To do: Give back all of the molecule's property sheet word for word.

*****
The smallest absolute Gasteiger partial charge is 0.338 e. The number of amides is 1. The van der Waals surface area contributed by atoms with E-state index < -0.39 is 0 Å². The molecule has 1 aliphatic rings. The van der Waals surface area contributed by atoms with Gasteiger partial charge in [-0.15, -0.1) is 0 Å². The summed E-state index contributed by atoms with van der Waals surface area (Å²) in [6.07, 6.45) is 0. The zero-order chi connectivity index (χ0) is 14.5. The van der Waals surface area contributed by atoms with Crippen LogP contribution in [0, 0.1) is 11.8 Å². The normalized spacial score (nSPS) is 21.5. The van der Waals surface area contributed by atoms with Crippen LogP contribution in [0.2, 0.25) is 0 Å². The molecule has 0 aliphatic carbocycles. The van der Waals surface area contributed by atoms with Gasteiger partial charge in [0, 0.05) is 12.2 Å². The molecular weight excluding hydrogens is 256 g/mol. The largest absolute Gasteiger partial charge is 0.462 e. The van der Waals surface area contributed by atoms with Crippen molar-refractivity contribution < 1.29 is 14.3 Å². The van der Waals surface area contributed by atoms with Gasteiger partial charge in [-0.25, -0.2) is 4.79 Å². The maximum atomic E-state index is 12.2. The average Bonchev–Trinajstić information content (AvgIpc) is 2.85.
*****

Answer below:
The smallest absolute Gasteiger partial charge is 0.338 e. The number of amides is 1. The van der Waals surface area contributed by atoms with E-state index < -0.39 is 0 Å². The molecule has 1 aliphatic rings. The van der Waals surface area contributed by atoms with Gasteiger partial charge in [-0.15, -0.1) is 0 Å². The summed E-state index contributed by atoms with van der Waals surface area (Å²) in [6.07, 6.45) is 0. The zero-order chi connectivity index (χ0) is 14.5. The van der Waals surface area contributed by atoms with Crippen LogP contribution in [0, 0.1) is 11.8 Å². The normalized spacial score (nSPS) is 21.5. The van der Waals surface area contributed by atoms with Crippen LogP contribution in [0.2, 0.25) is 0 Å². The molecule has 0 aliphatic carbocycles. The van der Waals surface area contributed by atoms with Gasteiger partial charge in [0, 0.05) is 12.2 Å². The molecular weight excluding hydrogens is 256 g/mol. The largest absolute Gasteiger partial charge is 0.462 e. The van der Waals surface area contributed by atoms with Crippen molar-refractivity contribution < 1.29 is 14.3 Å². The van der Waals surface area contributed by atoms with Gasteiger partial charge in [-0.25, -0.2) is 4.79 Å². The maximum atomic E-state index is 12.2. The average Bonchev–Trinajstić information content (AvgIpc) is 2.85.